Katie Lou McCabe Channels the Flood

Katie Lou McCabe’s music transmits something well beyond the sonic shapes and sound forms. Her new album, Innersense, is a diaristic reflection that can almost feel like too much. All of McCabe is buried within the aural atmospheres and hypnotic vocal wanderings. Still, it is less a looking glass than an invitation to find our own experience within its visceral spirit. She shares so much of her journey that we cannot help but find our own.

Innersense is out now and available HERE. McCabe’s website can be found HERE.

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I always like to start at the beginning, so what are some of your earliest memories or experiences related to music or sound? What are some of the real formative things from when you were young that have stuck with you?

Like any kid, I loved singing and painting. I have a lot of memories of going to summer camps for pagans and druids with my Dad. Every morning the bad spirits had to be scared away from the camp, so we would walk around banging pots and pans and shouting and screaming at the top of our lungs to scare them off. I think you can hear that still ringing in my sound today for sure. Also, in the evenings, they would do eisteddfods, where everyone sits in a circle around the fire and takes turns performing a song or a poem. My favorite thing was this old dude with hair down to his bum singing ‘raggle tangle gypsies.’ Like a typical kid, I would shout, ‘Again! Again! Again!’ as soon as it would finish. I remember thinking… ‘I have got to learn how to do that!’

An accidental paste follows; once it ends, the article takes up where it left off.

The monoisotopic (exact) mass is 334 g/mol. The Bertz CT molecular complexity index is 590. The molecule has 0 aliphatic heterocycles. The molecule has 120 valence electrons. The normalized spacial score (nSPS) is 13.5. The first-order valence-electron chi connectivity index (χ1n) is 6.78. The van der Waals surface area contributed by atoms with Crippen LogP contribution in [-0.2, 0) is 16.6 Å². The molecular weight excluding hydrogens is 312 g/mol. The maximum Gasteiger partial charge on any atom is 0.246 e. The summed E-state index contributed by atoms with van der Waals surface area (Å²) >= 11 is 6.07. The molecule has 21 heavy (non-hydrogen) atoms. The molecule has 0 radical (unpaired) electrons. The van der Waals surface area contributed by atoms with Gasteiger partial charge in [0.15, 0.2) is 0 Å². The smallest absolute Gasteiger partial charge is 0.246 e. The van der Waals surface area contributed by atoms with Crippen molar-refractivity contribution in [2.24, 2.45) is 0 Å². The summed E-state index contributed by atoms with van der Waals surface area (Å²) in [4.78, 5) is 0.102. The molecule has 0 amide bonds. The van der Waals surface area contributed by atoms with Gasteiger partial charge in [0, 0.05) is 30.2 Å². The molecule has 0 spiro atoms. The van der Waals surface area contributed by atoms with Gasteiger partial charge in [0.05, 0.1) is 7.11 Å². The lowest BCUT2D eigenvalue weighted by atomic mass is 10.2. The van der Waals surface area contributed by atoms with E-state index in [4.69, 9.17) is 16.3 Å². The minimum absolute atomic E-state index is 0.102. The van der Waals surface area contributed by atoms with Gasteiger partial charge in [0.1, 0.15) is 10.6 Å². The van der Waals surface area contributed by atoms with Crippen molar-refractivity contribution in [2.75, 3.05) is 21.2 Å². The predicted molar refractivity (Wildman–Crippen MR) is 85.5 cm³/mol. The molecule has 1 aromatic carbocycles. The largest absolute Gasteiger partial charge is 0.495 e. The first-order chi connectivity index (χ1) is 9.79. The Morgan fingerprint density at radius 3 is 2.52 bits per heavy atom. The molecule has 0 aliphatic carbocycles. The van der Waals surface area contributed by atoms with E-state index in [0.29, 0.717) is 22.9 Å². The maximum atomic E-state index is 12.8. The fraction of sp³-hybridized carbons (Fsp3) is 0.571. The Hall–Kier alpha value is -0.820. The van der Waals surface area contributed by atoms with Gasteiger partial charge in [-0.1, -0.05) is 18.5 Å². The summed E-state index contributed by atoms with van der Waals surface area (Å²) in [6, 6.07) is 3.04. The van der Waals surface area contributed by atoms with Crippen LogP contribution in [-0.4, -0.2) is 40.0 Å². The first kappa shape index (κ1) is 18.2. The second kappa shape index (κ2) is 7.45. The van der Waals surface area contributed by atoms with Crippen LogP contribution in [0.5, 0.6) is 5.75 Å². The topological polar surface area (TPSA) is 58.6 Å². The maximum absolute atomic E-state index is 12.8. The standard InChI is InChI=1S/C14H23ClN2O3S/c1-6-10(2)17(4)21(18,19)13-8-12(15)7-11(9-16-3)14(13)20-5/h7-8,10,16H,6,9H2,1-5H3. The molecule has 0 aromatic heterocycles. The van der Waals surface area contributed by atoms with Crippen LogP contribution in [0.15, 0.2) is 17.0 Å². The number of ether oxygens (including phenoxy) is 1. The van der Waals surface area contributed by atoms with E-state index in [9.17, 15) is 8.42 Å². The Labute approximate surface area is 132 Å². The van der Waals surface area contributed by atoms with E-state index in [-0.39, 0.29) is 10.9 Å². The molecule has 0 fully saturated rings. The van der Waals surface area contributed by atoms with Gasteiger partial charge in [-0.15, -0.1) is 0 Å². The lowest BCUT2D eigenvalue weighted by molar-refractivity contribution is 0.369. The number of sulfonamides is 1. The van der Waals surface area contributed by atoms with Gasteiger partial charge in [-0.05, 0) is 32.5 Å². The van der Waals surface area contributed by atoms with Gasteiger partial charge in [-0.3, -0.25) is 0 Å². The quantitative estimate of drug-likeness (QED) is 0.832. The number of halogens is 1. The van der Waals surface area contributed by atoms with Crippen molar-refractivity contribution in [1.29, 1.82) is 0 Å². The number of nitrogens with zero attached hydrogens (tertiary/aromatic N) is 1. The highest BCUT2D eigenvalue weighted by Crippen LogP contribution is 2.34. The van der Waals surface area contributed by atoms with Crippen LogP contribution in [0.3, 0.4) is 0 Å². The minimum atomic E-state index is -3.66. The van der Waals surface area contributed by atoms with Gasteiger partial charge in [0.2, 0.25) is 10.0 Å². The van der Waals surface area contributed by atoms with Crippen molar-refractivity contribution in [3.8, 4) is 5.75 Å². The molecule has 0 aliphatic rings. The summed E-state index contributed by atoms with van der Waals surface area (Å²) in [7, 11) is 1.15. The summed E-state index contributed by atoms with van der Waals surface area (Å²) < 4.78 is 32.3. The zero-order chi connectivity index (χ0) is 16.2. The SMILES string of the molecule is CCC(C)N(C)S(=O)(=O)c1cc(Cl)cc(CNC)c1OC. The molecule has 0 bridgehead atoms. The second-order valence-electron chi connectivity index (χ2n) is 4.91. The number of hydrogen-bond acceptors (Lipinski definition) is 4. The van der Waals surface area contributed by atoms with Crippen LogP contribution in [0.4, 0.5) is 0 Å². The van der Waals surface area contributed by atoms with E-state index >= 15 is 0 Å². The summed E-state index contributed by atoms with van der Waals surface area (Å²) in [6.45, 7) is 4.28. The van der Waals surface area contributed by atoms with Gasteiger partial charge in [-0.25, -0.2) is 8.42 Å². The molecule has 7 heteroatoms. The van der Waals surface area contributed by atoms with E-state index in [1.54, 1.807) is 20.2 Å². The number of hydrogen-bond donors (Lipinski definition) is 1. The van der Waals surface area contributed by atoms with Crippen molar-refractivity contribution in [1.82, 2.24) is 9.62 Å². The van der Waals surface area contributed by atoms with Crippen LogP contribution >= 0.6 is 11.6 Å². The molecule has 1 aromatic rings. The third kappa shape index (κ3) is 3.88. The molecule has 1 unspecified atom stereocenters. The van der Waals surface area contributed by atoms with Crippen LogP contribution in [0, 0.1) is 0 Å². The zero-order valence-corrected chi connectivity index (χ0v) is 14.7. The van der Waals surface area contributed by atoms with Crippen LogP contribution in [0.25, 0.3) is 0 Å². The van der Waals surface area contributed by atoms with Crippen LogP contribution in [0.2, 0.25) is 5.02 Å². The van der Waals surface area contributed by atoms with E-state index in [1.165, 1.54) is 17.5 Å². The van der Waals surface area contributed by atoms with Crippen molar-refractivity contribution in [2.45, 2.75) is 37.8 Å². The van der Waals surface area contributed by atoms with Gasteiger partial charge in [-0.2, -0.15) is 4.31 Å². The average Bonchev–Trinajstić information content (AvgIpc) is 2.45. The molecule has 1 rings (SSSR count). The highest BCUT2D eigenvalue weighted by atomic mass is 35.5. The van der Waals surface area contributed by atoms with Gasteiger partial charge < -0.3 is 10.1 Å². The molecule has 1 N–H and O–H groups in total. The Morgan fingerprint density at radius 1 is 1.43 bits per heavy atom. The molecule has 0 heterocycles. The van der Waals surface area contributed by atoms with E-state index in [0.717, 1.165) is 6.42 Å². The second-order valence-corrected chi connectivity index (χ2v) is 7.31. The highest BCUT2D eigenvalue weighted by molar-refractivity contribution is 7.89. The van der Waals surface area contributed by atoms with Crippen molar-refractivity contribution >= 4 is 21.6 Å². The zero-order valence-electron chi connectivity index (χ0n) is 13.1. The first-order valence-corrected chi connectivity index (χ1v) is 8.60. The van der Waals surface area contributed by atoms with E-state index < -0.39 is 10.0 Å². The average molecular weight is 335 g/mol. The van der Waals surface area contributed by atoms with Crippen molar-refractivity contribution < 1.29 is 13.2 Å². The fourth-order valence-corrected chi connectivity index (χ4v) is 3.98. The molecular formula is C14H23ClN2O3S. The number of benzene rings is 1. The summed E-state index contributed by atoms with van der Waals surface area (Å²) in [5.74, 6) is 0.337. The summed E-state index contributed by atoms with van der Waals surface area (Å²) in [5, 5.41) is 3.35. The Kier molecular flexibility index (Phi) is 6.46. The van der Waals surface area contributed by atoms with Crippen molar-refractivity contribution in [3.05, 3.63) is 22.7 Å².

What were your first creative interests and pursuits before music?

I am from the North Yorkshire Moors, and as a kid, I would roam wild up on top of the hills. I would come back covered in mud and blueberry juice, my hair full of bracken and twigs, and my mum would often have to hose me down before I came in the house. But if my voyage and adventure had been successful, there would be one more thing I would have in my hand that my mum would have to wash before it came in – the greatest prize of all – a sheep’s skull.

I collected them and painted them in the nail varnish gifted to me at Christmas. My window sills were covered in sheep skulls. I must have had over 20 in my bedroom at one point, all shining with patterns all over them in bright pinks and glittery blues. 

And then, what was the impetus to start writing and recording music?

When I lost my little sister, music became my survival strategy. Before, it had been for fun, for playing and dancing. Now it was my therapy. The place where I could say anything, scream, cry, shout, and heal. It became more important than ever that I perform, document, and express how I felt. And what it meant because I was unable to actually talk in words to people about what had happened. Recording at first was just a way of really exploring my sound and what could be done with it. But as time went on and I started improvising, recording became vital because, without it, I could not keep the sound I had made.

I’m curious how your visual art and that side of your creative practice influence and mesh with your music writing and performance?

For my final presentation at music college, I wanted to create an installation that showed the meaning of my songs in greater depth. Lyrically my songs are not very explicit if they have lyrics at all. So I wanted to show people what they were about because they really, really are about things! They have subject matters as meaningful as any song with lyrics – people often don’t expect that. So the visual art helps me tell the story. First, it was shadow puppets that acted out the very precise plots of my songs, but then it grew into abstract visual art as I tried to describe feelings in more detail. After that, I did a few more installations, as it went down so well. Off the back of which, someone commissioned me to help make on-stage visuals for Paulo Nutini. This obviously gave me a lot of faith and confidence in my visual art. That it was good and it understood music.